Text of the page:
“It smells wonderful,” she said. “What happens to it next? You just scoop it up into one of those hay baler things?”

“Eventually we bundle it up with the baler. But first we have to make sure that the moisture content is right, so once it's cut we leave it in windrows to dry. Then it's raked to help with the drying, and finally it's baled and stored until it's needed for the animals in winter.”


He looked at her.

“No. I mean it. There must be something very satisfying about growing the feed for your animals all by yourself.”

He tilted his head. “I grew up like this. Hadn't given it much thought. I never was much of a rancher.”

“But you know how to do that?” She pointed toward the mower.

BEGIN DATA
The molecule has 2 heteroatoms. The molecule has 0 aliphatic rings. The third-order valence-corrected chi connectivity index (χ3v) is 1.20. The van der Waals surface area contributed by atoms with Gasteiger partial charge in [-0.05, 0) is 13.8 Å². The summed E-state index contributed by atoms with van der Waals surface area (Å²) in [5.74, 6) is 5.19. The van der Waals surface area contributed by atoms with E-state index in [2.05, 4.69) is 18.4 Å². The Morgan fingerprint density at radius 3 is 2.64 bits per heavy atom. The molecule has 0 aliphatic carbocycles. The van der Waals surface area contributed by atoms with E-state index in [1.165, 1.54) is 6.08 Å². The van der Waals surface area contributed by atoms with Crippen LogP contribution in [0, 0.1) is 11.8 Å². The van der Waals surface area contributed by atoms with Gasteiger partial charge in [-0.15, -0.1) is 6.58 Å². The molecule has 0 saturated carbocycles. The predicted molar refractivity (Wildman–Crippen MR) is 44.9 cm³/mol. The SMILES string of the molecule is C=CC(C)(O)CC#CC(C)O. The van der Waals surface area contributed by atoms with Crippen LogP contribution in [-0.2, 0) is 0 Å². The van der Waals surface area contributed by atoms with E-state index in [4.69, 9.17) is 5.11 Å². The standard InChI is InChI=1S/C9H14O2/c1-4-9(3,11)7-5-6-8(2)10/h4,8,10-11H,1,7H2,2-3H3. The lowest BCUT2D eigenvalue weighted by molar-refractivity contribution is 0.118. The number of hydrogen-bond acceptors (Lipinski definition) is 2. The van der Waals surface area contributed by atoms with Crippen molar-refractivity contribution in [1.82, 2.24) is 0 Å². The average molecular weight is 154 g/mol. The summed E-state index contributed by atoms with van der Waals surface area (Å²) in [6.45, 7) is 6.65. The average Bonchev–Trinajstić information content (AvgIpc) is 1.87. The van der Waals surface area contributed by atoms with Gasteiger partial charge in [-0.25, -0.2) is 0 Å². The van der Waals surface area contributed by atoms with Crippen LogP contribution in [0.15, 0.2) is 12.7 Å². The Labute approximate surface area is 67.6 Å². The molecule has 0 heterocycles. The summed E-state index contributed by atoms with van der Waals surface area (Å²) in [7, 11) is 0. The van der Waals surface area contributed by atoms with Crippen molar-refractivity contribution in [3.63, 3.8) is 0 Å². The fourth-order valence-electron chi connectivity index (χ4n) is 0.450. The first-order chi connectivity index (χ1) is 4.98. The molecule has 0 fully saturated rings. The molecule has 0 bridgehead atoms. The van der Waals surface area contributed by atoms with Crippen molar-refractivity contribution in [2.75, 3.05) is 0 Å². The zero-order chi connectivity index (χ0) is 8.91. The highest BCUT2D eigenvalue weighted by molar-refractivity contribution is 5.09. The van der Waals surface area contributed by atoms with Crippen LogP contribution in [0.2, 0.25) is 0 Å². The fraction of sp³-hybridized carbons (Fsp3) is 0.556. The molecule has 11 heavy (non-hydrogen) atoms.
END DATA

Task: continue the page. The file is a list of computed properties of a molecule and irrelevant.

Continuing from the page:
Shane shrugged. “I started this morning at first light and then turned things over to Tom when I went up to the house.”

“Because you had to meet me?”

“Because you and I had things to do.” But he couldn't deny that he'd felt a sense of anticipation waiting for Rachel to arrive. “Come on. Do you have some shots we might use?”

“I think so. Where to next?”

She was like a kid at a five-star amusement park. He led her around the ranch to a cabin meant as a winter shelter, and she entered the place as if it was some sort of treasure cave.

“I can imagine some pioneer woman cooking soup over a fire here, making candles, fighting the elements.”

He couldn't help smiling. “I don't think it's quite that old, but, yes, the basic original idea was to protect a rider from the elements if he should get caught on the far side of the ranch. Not sure this one was ever used for anything more than a getaway.”